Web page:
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Peaslee, Robert Moses und Robert G. Weiner (Hrsg.): Web-Spinning Heroics. Critical Essays on the History and Meaning of Spider-Man. Jefferson, London: McFarland, 2012. (271 S.) 
Added by: joachim (11 Jun 2012 08:48:36 UTC)   Last edited by: joachim (11 Jun 2012 09:05:49 UTC)
Resource type: Book
Languages: englisch
ID no. (ISBN etc.): 978-0-7864-4627-8
BibTeX citation key: Peaslee2012a
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Categories: General
Keywords: "Spider-Man", Adaption, Aufsatzsammlung, Superheld, USA
Creators: Peaslee, Weiner
Publisher: McFarland (Jefferson, London)
Views: 3/214
Views index: 7%
Popularity index: 1.75%
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Abstract
This volume collects a wide-ranging sample of fresh analyses of Spider-Man. It traverses boundaries of medium, genre, epistemology and discipline in essays both insightful and passionate that move forward the study of one of the world’s most beloved characters. The editors have crafted the book for fans, creators and academics alike.

Table of Contents

Acknowledgments (v)
Tom Defalco: Foreword: My Pal Pete (1)
Gary Jackson: Elegy for Gwen Stacy (3)
Robert G. Weiner and Robert Moses Peaslee: Introduction (4)

I. Historical, Cultural and Pedagogical Angles
Phillip Lamarr Cunningham: Donald Glover for Spider-Man (22)
Peter Lee: Have Great Power, Greatly Irresponsible: Intergenerational Conflict in 1960s Amazing Spider-Man (29)
Martin Flanagan: “Continually in the Making”: Spider-Man’s New York (40)
Lisa Holderman: Hegemonic Implications of Science in Popular Media: Science Narratives and Representations of Physics in the Spider-Man Film Trilogy (53)
James Bucky Carter: Teaching Peter Parker’s Ghosts of Milton: Anxiety of Influence, the Trace, and Platonic Knowing in Ultimate Spider-Man Volume 1 (63)

II. Considering Specific Graphic Novels
David Walton: Weaving Webs and True Lies: Revisiting Kraven’s Last Hunt Through the Lens of Brooklyn Dreams (70)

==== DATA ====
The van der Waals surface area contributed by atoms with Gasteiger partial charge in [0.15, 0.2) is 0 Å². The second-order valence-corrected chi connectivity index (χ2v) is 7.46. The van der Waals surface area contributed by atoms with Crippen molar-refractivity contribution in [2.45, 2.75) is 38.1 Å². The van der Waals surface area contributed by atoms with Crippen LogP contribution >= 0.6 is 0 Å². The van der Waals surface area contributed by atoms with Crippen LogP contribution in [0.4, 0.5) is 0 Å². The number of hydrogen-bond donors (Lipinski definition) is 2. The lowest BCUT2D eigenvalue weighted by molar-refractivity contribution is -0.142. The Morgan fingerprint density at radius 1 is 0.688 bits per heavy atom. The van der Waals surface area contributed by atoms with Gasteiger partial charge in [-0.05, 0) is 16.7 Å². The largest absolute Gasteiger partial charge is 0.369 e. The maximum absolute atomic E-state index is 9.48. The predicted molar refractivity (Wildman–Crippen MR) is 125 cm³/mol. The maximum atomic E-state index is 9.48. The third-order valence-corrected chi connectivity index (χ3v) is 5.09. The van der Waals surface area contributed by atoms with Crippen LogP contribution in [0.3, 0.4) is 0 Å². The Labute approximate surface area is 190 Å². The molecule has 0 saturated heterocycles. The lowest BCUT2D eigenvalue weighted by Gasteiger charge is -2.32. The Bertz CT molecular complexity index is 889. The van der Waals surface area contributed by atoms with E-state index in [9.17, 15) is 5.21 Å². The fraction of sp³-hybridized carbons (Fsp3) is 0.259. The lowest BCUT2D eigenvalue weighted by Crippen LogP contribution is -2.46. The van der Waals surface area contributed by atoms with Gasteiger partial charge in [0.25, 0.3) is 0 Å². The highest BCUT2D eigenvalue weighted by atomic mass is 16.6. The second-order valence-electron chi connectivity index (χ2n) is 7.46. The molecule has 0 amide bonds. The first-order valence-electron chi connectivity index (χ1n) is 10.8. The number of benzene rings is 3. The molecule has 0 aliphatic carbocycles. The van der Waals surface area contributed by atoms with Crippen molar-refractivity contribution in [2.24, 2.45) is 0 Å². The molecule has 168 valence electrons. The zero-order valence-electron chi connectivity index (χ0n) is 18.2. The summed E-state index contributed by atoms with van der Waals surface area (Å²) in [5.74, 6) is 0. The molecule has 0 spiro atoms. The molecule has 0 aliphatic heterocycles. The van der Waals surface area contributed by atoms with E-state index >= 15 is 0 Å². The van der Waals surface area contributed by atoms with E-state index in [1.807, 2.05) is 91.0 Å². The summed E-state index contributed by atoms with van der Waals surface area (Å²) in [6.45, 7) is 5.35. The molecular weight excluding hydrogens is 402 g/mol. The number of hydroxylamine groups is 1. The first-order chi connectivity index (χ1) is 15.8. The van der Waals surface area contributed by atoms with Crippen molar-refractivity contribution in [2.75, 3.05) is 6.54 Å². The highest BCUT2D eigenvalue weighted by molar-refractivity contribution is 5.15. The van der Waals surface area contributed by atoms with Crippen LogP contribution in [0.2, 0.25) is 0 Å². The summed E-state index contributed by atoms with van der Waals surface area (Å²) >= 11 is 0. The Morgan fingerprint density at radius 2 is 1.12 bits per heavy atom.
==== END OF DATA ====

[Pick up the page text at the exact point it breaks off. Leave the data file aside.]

Christina C. Angel: The Hermeneutics of Spider-Man: What Is Peter Parker Doing in Elizabethan England? (74)
Derek Parker Royal: Strategies of Narration in Jeph Loeb and Tim Sale’s Spider-Man: Blue (81)

III. The J. Jonah Jameson Problem
Aaron Drucker: Spider-Man: MENACE!!! Stan Lee, Censorship and the 100-Issue Revolution (90)
Andrew A. Smith: J. Jonah Jameson—Hero or Villain? Spider-Man’s Nemesis Hard to Pigeonhole (101)
Matthew McGowan and Jeremy Short: Spider-Management: A Critical Examination of the Business World of Spider-Man (113)

IV. Spider-Man and Other Sequential Art Characters
Cord A. Scott: Anti-Heroes: Spider-Man and the Punisher (120)
Rick Hudson: The Sinister Six: Anti-Villains in an Anti-Heroic Narrative (128)
Phillip Bevin: Spider-Man and Batman, Disordered Minds: Friendship Through Difference (134)

V. Trauma Textual and Extra-Textual
Forrest C. Helvie: The Loss of the Father: Trauma Theory and the Birth of Spider-Man (146)
Tama Leaver: Artificial Mourning: The Spider-Man Trilogy and September 11th (154)

VI. Issues of Gender in the Spider-verse
Robert G. Weiner: Three Stories, Three Movies and the Romances of Mary Jane and Spider-Man (166)
Emily D. Edwards: Women’s Pleasures Watching Spider-Man’s Journeys (177)
Ora C. McWilliams: The Incorrigible Aunt May (187)
Robert Moses Peaslee: Spidey Meets Freud: Central Psychoanalytic Motifs in Spider-Man and Spider-Man 2 (195)

VII. Under-Examined Spider-Texts
David Ray Carter: Reinterpreting Myths in Spider-Man: The Animated Series (210)
Mark McDermott: Finding the Milieu of the Spider-Man Music LPs (222)
Casey O’Donnell: Games Are Not Convergence: Spider-Man 3, Game Design and the Lost Promise of Digital Production and Convergence (234)
Gary Jackson: Afterword (249)

About the Contributors (251)
Index (255)
Added by: joachim  Last edited by: joachim
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